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Computational Functional Imaging in Deep Tissue

final-year-project(Collaborative project with Harvard University, Cambridge, USA)


Keywords: Fluorescence imaging, dynamic images, two-photon imaging, temporal focusing Capturing fast biological dynamic events through scattering biological tissue for a large imaging field of view (FoV) is a challenging task. State of the art two-photon point scanning microscopy, which is the workhorse in deep tissue imaging experiments, is speed limited; usually, FoV is sacrificed in the favor of temporal-resolution or vice versa. For rapid wide-field two-photon imaging previously demonstrated a large FoV two-photon microscopy technique, called DEEP-TFM, based on temporal focusing and coded illumination. However, to reconstruct one large-FoV image frame, multiple coded illuminations are needed, restricting temporal resolution. However, in many applications, temporal dynamics appear as spatially constraint signal, on a slow varying (near-static) background signal. In this work, we demonstrate a deep neural network (DNN) framework to separate the dynamic signal from the static signal at the true imaging framerate. We first estimate the sum of the static and dynamic images using a deep neural network. Then we feed this output, along with one illumination code and its corresponding scattered image, to a second-deep neural network to estimate the current dynamic image. We demonstrate our framework on simulated images and experimental images. One Paragraph of project description goes here


Introduction to two-photon imaging

Fluorescence microscopy is an imaging technique where the whole sample is illuminated with light of a specific wavelength, exciting fluorescent molecules within it.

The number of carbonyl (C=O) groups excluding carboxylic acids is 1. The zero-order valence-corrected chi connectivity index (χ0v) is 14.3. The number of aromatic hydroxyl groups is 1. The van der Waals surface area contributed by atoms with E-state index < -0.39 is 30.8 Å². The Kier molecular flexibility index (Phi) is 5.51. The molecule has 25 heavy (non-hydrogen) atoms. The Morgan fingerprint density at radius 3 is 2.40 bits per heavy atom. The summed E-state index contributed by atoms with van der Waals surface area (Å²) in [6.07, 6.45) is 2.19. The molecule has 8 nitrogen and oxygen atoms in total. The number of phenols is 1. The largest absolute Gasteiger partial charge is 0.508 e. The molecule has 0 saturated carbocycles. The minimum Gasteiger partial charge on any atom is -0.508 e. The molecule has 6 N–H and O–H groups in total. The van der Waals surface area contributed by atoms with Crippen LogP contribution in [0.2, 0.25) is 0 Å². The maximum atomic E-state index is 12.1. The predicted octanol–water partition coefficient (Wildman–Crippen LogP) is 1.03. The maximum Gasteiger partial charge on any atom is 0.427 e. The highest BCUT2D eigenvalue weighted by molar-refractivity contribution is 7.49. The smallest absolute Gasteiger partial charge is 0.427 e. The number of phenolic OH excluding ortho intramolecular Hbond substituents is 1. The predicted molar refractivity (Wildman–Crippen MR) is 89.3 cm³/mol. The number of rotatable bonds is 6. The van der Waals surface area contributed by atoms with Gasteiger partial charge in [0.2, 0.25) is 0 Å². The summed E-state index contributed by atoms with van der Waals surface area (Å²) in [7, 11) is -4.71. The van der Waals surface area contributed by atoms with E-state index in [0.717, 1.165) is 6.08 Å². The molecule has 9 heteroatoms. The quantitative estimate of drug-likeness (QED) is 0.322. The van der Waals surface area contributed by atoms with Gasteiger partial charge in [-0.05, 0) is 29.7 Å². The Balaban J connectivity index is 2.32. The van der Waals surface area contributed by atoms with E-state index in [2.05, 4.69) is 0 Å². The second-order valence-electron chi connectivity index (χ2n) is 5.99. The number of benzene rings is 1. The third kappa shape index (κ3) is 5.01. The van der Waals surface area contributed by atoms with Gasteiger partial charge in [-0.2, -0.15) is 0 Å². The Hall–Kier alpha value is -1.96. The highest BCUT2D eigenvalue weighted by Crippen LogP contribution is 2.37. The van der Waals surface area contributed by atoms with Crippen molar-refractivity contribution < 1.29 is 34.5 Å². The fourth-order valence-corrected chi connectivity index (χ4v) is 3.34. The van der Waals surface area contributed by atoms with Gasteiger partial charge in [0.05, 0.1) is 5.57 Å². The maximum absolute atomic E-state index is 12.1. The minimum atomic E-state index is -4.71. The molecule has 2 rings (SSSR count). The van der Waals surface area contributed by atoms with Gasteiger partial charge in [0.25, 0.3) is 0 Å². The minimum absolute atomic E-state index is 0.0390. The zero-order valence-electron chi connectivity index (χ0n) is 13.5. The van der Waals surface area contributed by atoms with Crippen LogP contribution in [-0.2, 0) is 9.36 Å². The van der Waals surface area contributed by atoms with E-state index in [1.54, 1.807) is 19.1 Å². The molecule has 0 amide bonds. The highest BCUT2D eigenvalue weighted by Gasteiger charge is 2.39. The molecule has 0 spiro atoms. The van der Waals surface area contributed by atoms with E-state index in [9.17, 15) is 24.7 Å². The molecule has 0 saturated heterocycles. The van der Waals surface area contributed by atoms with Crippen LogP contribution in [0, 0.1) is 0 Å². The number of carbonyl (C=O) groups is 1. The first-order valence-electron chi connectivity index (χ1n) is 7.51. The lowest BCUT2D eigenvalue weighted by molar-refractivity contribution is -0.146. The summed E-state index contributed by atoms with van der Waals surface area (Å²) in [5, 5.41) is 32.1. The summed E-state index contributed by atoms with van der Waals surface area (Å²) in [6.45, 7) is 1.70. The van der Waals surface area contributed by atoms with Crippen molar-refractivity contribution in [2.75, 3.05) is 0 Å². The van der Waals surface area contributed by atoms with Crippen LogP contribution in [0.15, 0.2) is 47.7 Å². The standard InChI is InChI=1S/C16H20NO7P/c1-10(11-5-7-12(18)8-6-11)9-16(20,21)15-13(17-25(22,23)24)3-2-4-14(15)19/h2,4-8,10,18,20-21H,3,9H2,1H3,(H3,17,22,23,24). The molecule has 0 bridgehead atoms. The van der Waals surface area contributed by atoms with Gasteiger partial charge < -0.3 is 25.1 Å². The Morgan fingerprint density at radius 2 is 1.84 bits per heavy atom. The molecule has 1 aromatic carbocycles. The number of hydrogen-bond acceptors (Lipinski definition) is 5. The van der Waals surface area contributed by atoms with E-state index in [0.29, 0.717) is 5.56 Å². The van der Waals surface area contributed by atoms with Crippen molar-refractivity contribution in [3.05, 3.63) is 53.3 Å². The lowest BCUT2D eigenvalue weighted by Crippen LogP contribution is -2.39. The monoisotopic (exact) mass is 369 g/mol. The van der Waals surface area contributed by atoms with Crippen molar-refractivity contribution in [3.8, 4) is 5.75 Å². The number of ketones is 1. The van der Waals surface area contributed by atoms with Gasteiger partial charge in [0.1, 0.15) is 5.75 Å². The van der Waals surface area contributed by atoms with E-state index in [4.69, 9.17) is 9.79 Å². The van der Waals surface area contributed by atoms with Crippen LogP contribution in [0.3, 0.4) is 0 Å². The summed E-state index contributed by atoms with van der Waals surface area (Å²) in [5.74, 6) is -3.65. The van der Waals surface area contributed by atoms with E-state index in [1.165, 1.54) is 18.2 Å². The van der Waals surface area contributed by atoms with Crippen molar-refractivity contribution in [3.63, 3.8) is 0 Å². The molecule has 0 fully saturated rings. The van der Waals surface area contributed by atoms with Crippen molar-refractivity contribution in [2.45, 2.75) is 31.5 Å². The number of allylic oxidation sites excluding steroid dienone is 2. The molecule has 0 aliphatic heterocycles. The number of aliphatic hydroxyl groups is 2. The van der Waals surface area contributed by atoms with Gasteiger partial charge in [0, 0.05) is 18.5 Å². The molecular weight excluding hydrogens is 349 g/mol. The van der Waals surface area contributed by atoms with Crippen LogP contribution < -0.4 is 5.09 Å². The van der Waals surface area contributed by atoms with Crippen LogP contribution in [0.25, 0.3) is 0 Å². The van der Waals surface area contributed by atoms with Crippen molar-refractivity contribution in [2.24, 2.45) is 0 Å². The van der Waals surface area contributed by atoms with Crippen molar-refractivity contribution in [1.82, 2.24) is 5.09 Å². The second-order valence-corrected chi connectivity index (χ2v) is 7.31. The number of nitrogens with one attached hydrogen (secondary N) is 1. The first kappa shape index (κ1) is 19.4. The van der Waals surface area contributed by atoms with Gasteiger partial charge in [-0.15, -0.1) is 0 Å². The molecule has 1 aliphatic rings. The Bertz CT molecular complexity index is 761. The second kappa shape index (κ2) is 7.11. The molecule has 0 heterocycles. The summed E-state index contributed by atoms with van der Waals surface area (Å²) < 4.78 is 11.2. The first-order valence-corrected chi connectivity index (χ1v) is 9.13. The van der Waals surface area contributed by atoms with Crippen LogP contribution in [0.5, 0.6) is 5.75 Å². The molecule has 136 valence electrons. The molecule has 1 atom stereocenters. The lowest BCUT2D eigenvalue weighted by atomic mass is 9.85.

▪ Dynamic Imaging: Any diagnostic image that varies with time. Also called realtime imaging
▪ Static Imaging: any diagnostic image that is fixed or frozen in time.

Initially, one photon is used for exciting fluorescent molecules. But the emission light is focused along the entire illuminated cone, not just at the focus. Moreover, the following constraints occur with one photon (conventional) fluorescence imaging when observing thick specimens.

▪ Physical limitations: Objective lens working distance is limited
▪ Tissue penetration depth: due to absorption and scattering of the emission light

To overcome this constraint two-photon imaging is introduced. ICapt can restrict excitation to a tiny focal volume which allows the visualization of living tissue at depths unachievable with one photon fluorescence microscopy. There are several microscopes that use this two photon imaging technique. When using point scanning emission photons from the focal point scattered or not being collected by a point detector and assign to a single pixel of the image. Hence this method is very slow. Moreover, Point scanning two-photon imaging is not fast enough to see large regions in the brain at functional speed.